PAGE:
After the Notre-Dame Cathedral went up in flames, firefighters have “saved and preserved” the two towers and main structure.
On April 15th around 12:50 p.m. EST, a fire broke out in the attic of the Notre-Dame de Paris. Known as the “forest” because it took a whole forest to build, the cathedral’s wooden frame featured timber from over 50 acres of trees cut nearly 1000 years ago.
Less than an hour later, the entire roof and iconic spire were completely engulfed in flames as over 400 firefighters worked to extinguish the blaze. The spire, which had been undergoing restorations, collapsed into the vaulted stone ceiling around 1:45 p.m. EST.
By 3 p.m. EST, Paris fire commander Jean-Claude Gallet was unsure if they could stop the fire from spreading. Crowds gathered outside the nearby Saint Julien les Pauvres Church to pray, singing Ave Maria and other hymns as they watched the Notre-Dame smolder.
“We are not sure we are capable of stopping the spreading. If it collapses, you can imagine how important the damage will be.”
By 5 p.m. EST, Gallet announced the fire was under control: two-thirds of the roof had been destroyed but the main structure and two towers were spared.
“We now believe that the two towers of Notre-Dame have been saved. We now consider that the main structure of Notre-Dame has been saved and preserved.”
The Paris prosecutors’ office opened an investigation into the fire, led by the Paris Region Judicial Police. The cause remains unknown, but they ruled out arson and terror-related motives and are investigating the “involuntary destruction caused by fire. “No deaths have been reported, but one firefighter was “seriously injured.”
The Holy See Press Office released a statement expressing their “shock and sadness” in the aftermath.
“The Holy See has learned with shock and sadness the news of the terrible fire that has devastated the Cathedral of Notre Dame de Paris, symbol of Christianity, in France and in the world. We express our closeness to the French Catholic and to the people of Paris. We pray for the fire fighters and for all those who are doing everything possible to face this dramatic situation.”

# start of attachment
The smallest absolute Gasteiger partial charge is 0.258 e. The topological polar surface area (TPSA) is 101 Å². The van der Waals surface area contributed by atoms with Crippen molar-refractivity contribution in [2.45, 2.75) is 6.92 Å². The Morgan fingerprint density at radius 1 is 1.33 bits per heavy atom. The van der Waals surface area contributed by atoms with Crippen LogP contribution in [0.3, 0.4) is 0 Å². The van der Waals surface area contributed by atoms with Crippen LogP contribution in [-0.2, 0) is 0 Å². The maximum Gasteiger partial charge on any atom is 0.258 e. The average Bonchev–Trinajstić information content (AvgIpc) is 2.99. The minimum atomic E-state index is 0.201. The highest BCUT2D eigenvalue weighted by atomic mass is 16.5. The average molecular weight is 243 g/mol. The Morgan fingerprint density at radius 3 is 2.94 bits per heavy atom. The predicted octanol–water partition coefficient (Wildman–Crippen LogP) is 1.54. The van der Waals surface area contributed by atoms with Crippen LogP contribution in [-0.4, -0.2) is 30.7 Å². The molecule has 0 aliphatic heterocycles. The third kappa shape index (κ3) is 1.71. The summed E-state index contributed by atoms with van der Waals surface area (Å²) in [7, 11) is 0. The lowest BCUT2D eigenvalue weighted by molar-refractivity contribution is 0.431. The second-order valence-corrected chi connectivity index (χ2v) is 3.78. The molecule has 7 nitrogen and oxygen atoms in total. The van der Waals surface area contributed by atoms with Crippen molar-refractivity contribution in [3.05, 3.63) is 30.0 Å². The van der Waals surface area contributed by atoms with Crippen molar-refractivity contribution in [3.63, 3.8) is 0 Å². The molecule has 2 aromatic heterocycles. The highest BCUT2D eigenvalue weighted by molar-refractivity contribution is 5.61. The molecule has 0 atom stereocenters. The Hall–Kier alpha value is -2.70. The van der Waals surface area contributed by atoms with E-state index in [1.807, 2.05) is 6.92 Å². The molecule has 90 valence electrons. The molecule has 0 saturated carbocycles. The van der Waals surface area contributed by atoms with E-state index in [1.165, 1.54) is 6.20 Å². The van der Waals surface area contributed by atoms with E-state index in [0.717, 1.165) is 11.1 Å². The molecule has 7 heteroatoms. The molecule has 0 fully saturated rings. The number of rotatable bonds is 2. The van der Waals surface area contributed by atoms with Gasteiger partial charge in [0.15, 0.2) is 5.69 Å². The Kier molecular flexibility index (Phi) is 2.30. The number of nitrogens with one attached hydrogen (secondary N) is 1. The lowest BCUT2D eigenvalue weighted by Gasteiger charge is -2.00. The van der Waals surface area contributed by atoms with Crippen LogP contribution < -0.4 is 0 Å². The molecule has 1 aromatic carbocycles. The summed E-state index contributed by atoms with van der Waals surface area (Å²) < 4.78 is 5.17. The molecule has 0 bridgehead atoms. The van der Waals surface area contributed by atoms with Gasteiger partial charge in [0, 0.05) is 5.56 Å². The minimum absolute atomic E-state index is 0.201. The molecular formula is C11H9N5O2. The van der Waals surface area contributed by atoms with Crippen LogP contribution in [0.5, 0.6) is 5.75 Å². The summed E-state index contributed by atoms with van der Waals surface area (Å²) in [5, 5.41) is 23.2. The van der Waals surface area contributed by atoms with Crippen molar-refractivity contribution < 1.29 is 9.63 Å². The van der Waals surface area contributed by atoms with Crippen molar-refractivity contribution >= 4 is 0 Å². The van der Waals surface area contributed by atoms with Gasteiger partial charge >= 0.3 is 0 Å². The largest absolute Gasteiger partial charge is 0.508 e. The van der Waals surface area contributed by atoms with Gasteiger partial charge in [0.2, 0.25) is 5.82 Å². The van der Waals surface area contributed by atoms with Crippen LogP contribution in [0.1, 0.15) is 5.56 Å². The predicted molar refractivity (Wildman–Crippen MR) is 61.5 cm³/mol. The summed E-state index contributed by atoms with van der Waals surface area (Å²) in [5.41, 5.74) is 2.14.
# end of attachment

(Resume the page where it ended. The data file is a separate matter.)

Pope Francis joined Parisians in their sorrow, offering his prayers over the damage to the the “architectural jewel of a collective memory.”
“I join you in your sadness, as well as that of the faithful of your diocese, the inhabitants of Paris and all the other French. Notre-Dame is the architectural jewel of a collective memory, the gathering place for many major events, the witness of the faith and prayer of the Catholics in the city. On these Holy Days when we remember the passion of Jesus, his death and his resurrection, I assure you of my spiritual closeness and my prayer.”
French president Emmanuel Macron announced that France, who owns the Notre-Dame, will launch an national fundraising campaign with the “greatest talents” to raise money to restore the cathedral. As of today, over $700 million Euros have been pledged by businesses and wealthy donors to the efforts.
“Tonight I am sad to see a part of all of us burn.The worst has been avoided, but the battle isn’t fully won yet. We will rebuild. We will rebuild the cathedral together. We will rebuild Notre Dame because this is what the French expect, because this is what our history deserves, because it is our destiny.”
The Notre-Dame Cathedral housed many relics and artifacts, some of whose status remains unknown while others were confirmed safe.
Look below at the first pictures of the cathedral’s interior following the aftermath of the fire.